PARIS — The French president’s fondness for the gilt-edged aspects of his job — the fancy backdrops in chateaus, his big makeup bills, the proximity to the wealthy — is no longer a secret to his countrymen.
Emmanuel Macron dislikes being called “president of the rich,” but of all the labels affixed to him, it is the one he can’t shake.
A dust-up over the cost of the new presidential dinner service is unlikely to help.
Like presidents before him, Mr. Macron is ordering his 1,200 plates from a porcelain factory in Sèvres that is heavily subsidized by the state and has supplied France’s rulers since the 18th century.
At a moment when Mr. Macron was seen complaining in a government video that French welfare spending costs “a truckload of cash,” those fancy new plates from the Manufacture de Sèvres have caused a small ruckus.
This will not be not the plain white china to be found at Ikea. Each plate requires “at least five hours of work — it’s all made by hand” by state-paid artisans, Romane Sarfati, the factory’s director-general, said in an interview Thursday. The design is based on drawings of the Élysée Palace, the seat of the French presidency, and every Élysée dinner guest will sit down to an individualized plate.
The ministry of culture is paying $58,000 to the winning artists. But that doesn’t cover the cost of the plates themselves.
“There’s no number because you can’t calculate it as though it were a business,” Ms. Serfaty said.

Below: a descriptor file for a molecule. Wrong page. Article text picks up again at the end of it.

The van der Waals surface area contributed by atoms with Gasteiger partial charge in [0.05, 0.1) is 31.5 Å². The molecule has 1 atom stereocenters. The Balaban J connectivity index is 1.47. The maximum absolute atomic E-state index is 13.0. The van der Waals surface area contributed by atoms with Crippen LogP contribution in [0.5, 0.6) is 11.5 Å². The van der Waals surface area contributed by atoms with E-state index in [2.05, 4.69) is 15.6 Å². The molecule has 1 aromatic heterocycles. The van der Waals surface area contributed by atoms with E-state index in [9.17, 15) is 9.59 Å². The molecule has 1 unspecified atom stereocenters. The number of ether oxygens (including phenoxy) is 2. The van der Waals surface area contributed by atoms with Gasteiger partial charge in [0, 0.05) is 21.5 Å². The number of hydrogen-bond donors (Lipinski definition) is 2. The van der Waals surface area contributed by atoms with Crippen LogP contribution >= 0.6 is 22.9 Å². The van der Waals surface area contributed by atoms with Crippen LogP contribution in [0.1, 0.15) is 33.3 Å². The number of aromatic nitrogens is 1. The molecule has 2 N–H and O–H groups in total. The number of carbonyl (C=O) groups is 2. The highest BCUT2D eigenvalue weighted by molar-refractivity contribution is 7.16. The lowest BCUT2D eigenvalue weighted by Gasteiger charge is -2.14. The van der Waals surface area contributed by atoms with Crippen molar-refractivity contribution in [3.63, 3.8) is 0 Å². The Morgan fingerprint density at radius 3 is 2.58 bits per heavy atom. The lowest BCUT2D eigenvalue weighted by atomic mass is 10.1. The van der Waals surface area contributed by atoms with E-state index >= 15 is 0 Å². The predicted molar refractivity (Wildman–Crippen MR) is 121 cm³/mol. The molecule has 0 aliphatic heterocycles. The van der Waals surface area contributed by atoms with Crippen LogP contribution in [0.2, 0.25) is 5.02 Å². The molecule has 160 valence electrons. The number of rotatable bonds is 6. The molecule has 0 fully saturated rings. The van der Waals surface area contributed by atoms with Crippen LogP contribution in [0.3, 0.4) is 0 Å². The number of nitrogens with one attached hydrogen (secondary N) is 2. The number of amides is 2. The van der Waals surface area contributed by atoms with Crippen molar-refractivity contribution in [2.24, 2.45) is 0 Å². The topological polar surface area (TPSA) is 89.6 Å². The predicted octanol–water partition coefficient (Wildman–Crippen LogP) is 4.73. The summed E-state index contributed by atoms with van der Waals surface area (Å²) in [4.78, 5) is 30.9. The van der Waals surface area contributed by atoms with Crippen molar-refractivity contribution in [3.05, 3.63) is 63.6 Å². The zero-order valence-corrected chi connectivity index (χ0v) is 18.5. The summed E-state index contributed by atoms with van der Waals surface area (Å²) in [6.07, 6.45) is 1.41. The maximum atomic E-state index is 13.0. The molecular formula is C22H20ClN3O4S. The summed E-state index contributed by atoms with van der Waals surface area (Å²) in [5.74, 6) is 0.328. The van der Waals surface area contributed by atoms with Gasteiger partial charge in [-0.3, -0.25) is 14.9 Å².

That hasn’t stopped some of the French press from gleefully speculating, led by Le Canard Enchaîné, the ever-impertinent satirical weekly. It came up with a total of nearly $600,000.
Faux controversy, said the Élysée. It said that there was nothing out of the ordinary about the expenditure, and that it would not inflate state budgets — a sensitive point for Mr. Macron, with Brussels looking over his shoulder all the time.
For Sèvres, “the subsidy remains the same: four million euros,” a spokesman for the president said Thursday. “The order doesn’t represent any additional cost,” he said.
Ms. Serfaty was somewhat less dismissive.
“One can understand why the French might be a little astonished, at a moment of budgetary constraints, that the president would make such an order from Sèvres,” she said. “But you’ve got to understand what’s at stake. He represents France and the French. At dinners of state he must be in a position to represent France, and the French tradition of art de vivre. And since the 18th century Sèvres, has been its incarnation.”
The political costs of the great plate controversy are unlikely to be high. Attention in the press has been muted.
A majority of voters on the left already distrust Mr. Macron for his market-oriented reforms, which are aimed at making a dent in France’s near-permanent 10-percent unemployment rate.
But the president has all but won his monthslong battle with the country’s rail unions — Parliament passed his big trains initiative this week — and his majority in the National Assembly continues to be obedient. As a train strike drags on, public support for it has plummeted.
More serious for the French president are the increasing doubts of heavyweight economists who signed on early to his maverick movement, and are now putting some distance between themselves and him. Three of them sent a reproachful “secret” memo to the Élysée, published last weekend in Le Monde.
The economists were worried, they said, about “the image of an executive power that is indifferent to social issues.”
They also said that the “liberating ambitions” of the president’s 2017 campaign platform, which stressed American-style equality of opportunity, not outcome, “are now lost on a growing number of our fellow citizens, including some of the most fervent supporters of 2017.”